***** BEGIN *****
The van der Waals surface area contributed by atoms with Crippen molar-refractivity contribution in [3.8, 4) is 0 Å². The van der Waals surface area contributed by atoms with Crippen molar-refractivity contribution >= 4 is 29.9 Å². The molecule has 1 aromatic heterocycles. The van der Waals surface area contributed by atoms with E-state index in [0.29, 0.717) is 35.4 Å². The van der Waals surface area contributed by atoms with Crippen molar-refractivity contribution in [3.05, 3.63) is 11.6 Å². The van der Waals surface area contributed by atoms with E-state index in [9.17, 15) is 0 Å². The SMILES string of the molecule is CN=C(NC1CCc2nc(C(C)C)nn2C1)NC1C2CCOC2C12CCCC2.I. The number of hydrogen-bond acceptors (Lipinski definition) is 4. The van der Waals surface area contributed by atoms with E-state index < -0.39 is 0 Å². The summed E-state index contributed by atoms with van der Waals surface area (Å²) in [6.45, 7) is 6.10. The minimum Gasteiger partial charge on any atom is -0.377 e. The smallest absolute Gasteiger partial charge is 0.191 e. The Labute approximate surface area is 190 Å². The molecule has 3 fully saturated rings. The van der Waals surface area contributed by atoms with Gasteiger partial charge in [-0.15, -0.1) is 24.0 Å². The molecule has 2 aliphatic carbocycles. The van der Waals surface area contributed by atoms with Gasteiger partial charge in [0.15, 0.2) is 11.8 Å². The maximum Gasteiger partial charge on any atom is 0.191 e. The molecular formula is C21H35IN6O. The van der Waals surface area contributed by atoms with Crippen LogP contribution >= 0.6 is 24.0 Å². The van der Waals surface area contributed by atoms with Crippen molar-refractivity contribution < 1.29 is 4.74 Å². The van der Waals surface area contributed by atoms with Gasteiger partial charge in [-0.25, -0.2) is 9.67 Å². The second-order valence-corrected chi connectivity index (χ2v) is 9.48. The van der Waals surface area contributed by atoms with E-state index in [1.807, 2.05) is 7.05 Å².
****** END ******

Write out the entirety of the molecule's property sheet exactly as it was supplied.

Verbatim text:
The van der Waals surface area contributed by atoms with Crippen molar-refractivity contribution in [3.8, 4) is 0 Å². The van der Waals surface area contributed by atoms with Crippen molar-refractivity contribution >= 4 is 29.9 Å². The molecule has 1 aromatic heterocycles. The van der Waals surface area contributed by atoms with E-state index in [0.29, 0.717) is 35.4 Å². The van der Waals surface area contributed by atoms with Crippen molar-refractivity contribution in [3.05, 3.63) is 11.6 Å². The van der Waals surface area contributed by atoms with E-state index in [9.17, 15) is 0 Å². The SMILES string of the molecule is CN=C(NC1CCc2nc(C(C)C)nn2C1)NC1C2CCOC2C12CCCC2.I. The number of hydrogen-bond acceptors (Lipinski definition) is 4. The van der Waals surface area contributed by atoms with E-state index < -0.39 is 0 Å². The summed E-state index contributed by atoms with van der Waals surface area (Å²) in [6.45, 7) is 6.10. The minimum Gasteiger partial charge on any atom is -0.377 e. The smallest absolute Gasteiger partial charge is 0.191 e. The Labute approximate surface area is 190 Å². The molecule has 3 fully saturated rings. The van der Waals surface area contributed by atoms with Gasteiger partial charge in [-0.15, -0.1) is 24.0 Å². The molecule has 2 aliphatic carbocycles. The van der Waals surface area contributed by atoms with Gasteiger partial charge in [0.15, 0.2) is 11.8 Å². The maximum Gasteiger partial charge on any atom is 0.191 e. The molecular formula is C21H35IN6O. The van der Waals surface area contributed by atoms with Crippen LogP contribution >= 0.6 is 24.0 Å². The van der Waals surface area contributed by atoms with Crippen molar-refractivity contribution < 1.29 is 4.74 Å². The van der Waals surface area contributed by atoms with Gasteiger partial charge in [-0.25, -0.2) is 9.67 Å². The second-order valence-corrected chi connectivity index (χ2v) is 9.48. The van der Waals surface area contributed by atoms with E-state index in [1.807, 2.05) is 7.05 Å².